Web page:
So, picking up where I left off, something like the change in editorship of a comic magazine usually means that the current writer and artist will be broomed in favor of the new editor’s hand picked team. Julie Schwartz’s replacement Ross Andru shows some restraint here by only replacing the art team. Irv Novick and Frank McLaughlin are out and Rich Buckler is in. Sort of. In the previous issue, Buckler was inked by the veteran Jack Able. Here, the art is attributed to John Calnan and Buckler with inking by Vince Coletta. Calnan is a name or pseudonym that I’m encountering here for the first time. My suspicion is that Buckler wasn’t keeping up with deadlines and pulled in some help to get this issue finished. It’s not a good combination and the art suffers for it. Coletta’s inking helps to pull things together to a degree, but, in truth, it’s not his best work either. I’ve never been a big Coletta fan, but I recently saw a newspaper strip sample that he worked on with Stan Lee and it was astonishingly beautiful work that would have held it’s own with any other strip in the newspapers. Apparently, when he wanted to Coletta could really knock it out of the park, but, here, he settles for a bunt.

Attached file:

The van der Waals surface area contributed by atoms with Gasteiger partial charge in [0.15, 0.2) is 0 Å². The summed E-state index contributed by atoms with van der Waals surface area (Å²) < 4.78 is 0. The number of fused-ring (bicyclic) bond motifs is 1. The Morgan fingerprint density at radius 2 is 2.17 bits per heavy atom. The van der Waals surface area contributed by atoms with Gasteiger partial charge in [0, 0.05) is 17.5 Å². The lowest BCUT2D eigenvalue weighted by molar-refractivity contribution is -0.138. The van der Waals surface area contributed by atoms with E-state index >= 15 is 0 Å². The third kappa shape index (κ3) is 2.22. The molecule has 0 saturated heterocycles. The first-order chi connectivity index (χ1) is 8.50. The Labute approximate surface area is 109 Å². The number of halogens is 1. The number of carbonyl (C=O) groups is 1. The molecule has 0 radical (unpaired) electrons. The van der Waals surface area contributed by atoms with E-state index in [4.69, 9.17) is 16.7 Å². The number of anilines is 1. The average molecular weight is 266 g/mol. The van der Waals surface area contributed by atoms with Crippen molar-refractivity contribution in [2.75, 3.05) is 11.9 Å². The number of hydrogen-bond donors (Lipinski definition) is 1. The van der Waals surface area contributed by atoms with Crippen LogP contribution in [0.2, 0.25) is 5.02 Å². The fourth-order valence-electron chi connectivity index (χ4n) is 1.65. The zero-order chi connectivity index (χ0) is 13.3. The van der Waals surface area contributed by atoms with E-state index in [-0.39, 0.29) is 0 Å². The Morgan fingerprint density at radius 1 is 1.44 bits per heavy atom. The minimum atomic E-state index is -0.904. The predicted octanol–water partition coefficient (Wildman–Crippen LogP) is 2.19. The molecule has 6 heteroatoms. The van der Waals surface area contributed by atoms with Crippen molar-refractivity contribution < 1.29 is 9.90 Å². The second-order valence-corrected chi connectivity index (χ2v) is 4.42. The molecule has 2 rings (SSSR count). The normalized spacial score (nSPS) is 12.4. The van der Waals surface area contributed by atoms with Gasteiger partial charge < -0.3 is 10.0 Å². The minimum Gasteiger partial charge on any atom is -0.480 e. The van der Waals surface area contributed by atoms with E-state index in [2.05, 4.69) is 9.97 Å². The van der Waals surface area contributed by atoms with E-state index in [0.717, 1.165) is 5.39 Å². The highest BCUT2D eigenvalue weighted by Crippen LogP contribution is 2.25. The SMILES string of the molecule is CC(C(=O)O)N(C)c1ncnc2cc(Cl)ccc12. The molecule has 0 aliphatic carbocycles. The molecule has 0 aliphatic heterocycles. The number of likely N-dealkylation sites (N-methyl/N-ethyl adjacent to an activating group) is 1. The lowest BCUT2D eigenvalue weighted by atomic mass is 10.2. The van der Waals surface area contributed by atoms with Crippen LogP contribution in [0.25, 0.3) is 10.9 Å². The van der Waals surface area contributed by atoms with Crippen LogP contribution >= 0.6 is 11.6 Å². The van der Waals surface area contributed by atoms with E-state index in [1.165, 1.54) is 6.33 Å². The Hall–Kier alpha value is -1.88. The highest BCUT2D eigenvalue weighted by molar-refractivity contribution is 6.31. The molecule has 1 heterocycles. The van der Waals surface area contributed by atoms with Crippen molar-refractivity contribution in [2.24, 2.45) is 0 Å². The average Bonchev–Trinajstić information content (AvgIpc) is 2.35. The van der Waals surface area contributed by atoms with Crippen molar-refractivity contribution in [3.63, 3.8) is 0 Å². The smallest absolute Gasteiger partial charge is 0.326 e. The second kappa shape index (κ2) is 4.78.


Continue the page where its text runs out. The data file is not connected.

What keeps the continuity of the book intact is that Cary Bates stays on as the writer, so at least we’re not dealing with a wholesale overhaul of the character. That being said, there’s a problem with the story. There isn’t one. Now I’ve never been a big adherent of proscribed storytelling techniques such as those presented in Robert McKee’s legendary tome on how to write stories, oddly enough called Story. But there needs to be something that resembles a beginning, middle, and end, and we have none of that here. What we have here are a string of unrelated incidents which are: the Flash saving himself and the others trapped on the high wire with him and capturing the Clown who was trying to get revenge for his family of aerialists who died in the power outage at the circus… the Flash being observed by the mysterious woman as he does this… Barry visiting the controversial NEPHRON at the penitentiary and becoming concerned about what they’re doing there… Barry discovering the heroin that had been stashed in his lab (frankly, I’d totally forgotten that one)… the man with the goatee spying on Barry again… Iris preparing a romantic dinner for Barry that he has to rush off from to check on a break-in at his lab… and as he runs to the lab, something takes over his mind forcing him to run into a brick wall… and finally the Flash lying unconscious at the feet of the mysterious woman. Seven dangling plot threads. Lot’s of stuff happening there, but a story isn’t one of them. Cary Bates has shown he can tell a good story, but, here, he’s like the vaudeville guy who used to keep all of the plates spinning on those long sticks. At some point, he needs to stop spinning plates, and, instead spin a good yarn. Nice looking Garcia Lopez cover though.